Word, Excel, PowerPoint and other Microsoft Office Apps offer customizable user interfaces to help make your workflows easier. The ribbon toolbar is an interface that allows users to utilize one click functions in a convenient place. However, you may find there are more options that you need, or it may be missing a function that you use regularly. This is where customization comes in. This article will goes through the steps for how to add and remove commands from your toolbar.
Locating your ribbon
First things first, if you are unfamiliar with the ribbon or just didn’t know that’s what is was called, it can be found at the top of any Microsoft Office application. The examples below are all from an Excel workbook.
If you have the ribbon collapsed, your commands will be hidden and only the tab names will show. Click on any tab to view the options available. If you want to keep the ribbon open and available, click the pin symbol on the right of the full ribbon. You can also use the keyboard shortcut ctrl+F1 to show or collapse the ribbon. (Please note: On a laptop the F function buttons may be shared with other commands. You may be require to hold the function key (fn) to use the keyboard shortcut.)
You can look at the various tabs to see what commands are currently available. Some tabs will only appear when relevant such as the “table design” tab, which is available when a table is in use. These are called Tool Tabs.
Accessing customized ribbon options
Right click anywhere on the ribbon and click “customize the ribbon”.
The customize options will default to showing you a list of popular commands in the first section and your main commands that are in use in the second.
If you are just exploring your options, viewing the popular options is a great place to start. I also recommend using the drop down menu and selecting “commands not in the ribbon” to specifically see functions you don’t currently have quick access to.
If you are looking for a specific function, it may be easier to navigate to the tab that would contain your type of command, such as the file tab or the tool tabs.
To view or edit the commands already in use, scrolls through the second section. These are already divided by tab, but only show the main commands by default. To view the tool commands, use the drop down menu and select either All Tabs or Tool Tabs.
Adding a new command to the ribbon
Once you have found the command you want to be available in your ribbon its time to add it. Most of the commands that are not already available by default will require you to create a new group within a tab before proceeding. Under the “customize the ribbon” section you will see options to add a new tab or a new group. If your command fits within an already created tab, click on that tab before clicking add new group. In the example below I am adding the group to the Home tab for easy access.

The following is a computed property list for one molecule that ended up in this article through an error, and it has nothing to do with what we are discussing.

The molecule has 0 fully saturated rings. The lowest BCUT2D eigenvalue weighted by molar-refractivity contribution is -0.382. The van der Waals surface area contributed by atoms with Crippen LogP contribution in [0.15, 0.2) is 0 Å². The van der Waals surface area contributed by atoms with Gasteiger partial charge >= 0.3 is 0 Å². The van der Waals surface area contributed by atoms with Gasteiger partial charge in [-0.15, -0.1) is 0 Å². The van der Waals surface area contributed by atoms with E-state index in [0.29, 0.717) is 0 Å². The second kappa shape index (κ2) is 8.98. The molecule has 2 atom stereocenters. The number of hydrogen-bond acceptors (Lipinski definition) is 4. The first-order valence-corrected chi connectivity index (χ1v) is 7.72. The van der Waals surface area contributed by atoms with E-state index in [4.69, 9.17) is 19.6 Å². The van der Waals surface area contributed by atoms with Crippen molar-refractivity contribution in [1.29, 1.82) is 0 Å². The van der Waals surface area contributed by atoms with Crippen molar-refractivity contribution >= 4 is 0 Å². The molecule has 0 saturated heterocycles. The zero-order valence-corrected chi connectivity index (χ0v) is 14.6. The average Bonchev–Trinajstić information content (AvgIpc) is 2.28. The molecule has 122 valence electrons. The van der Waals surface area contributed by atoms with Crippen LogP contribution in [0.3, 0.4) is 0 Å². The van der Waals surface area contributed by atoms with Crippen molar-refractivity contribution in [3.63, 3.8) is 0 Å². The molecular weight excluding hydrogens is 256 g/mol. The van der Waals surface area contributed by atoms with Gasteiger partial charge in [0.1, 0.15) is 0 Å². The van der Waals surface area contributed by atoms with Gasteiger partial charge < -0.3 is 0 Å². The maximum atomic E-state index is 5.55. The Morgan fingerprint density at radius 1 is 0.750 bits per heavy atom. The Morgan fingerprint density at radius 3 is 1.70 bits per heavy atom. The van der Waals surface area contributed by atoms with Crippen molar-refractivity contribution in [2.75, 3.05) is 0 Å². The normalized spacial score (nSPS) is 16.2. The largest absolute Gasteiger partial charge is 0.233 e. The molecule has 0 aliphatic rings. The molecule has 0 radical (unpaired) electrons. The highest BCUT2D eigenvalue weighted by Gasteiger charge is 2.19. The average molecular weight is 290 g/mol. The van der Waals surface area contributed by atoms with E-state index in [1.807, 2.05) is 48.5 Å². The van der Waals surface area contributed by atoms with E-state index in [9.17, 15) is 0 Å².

The new group will be called “new group (custom)” until you renaming using the button at the bottom (or with a right click to open more options). I will leave mine as New Group for this article.
Select the command you want to add and the group you want to add it to. Then click the add button in the middle.
Alternatively, you can just drag and drop the command you want into the group. (If this feels more familiar, its similar to the way you can drag and drop a file into a particular folder).
You can add multiple commands to the group or add another grouping. Then click OK. When you have the appropriate tab selected, you can see your new group added and ready for use.
Editing and removing commands from the ribbon
Customization doesn’t end with adding new functions. You also have the ability to rename, rearrange, and remove commands, groups, and tabs. Rearranging items is the ribbon is simple from the customization screen. You can drag and drop as before, or select an item and use the up and down arrows next to the list.
Removing commands, groups, and tabs is easier than adding them. Simply click on the item you want to remove and then click the remove button located in the center of the window. You can always right click on an item to bring up the options menu and use that to remove instead. Removed commands will still be in the choose commands list in case you wish to add them back later.
The above images show how to add a check in and check out button to your ribbon, but there are so many different commands to explore. Customizing your Office 365 experience can help you and anyone you collaborate with, so its a good idea to communicate what works for you with your teammates. You can check out other Office 365 productivity tips in our knowledgebase or contact us to let us know what you want to learn more about.
Subscribe to Valiant's Monthly Email Digest
Valiant's monthly email digest is filled with original content written by our staff, tech news, and business insights.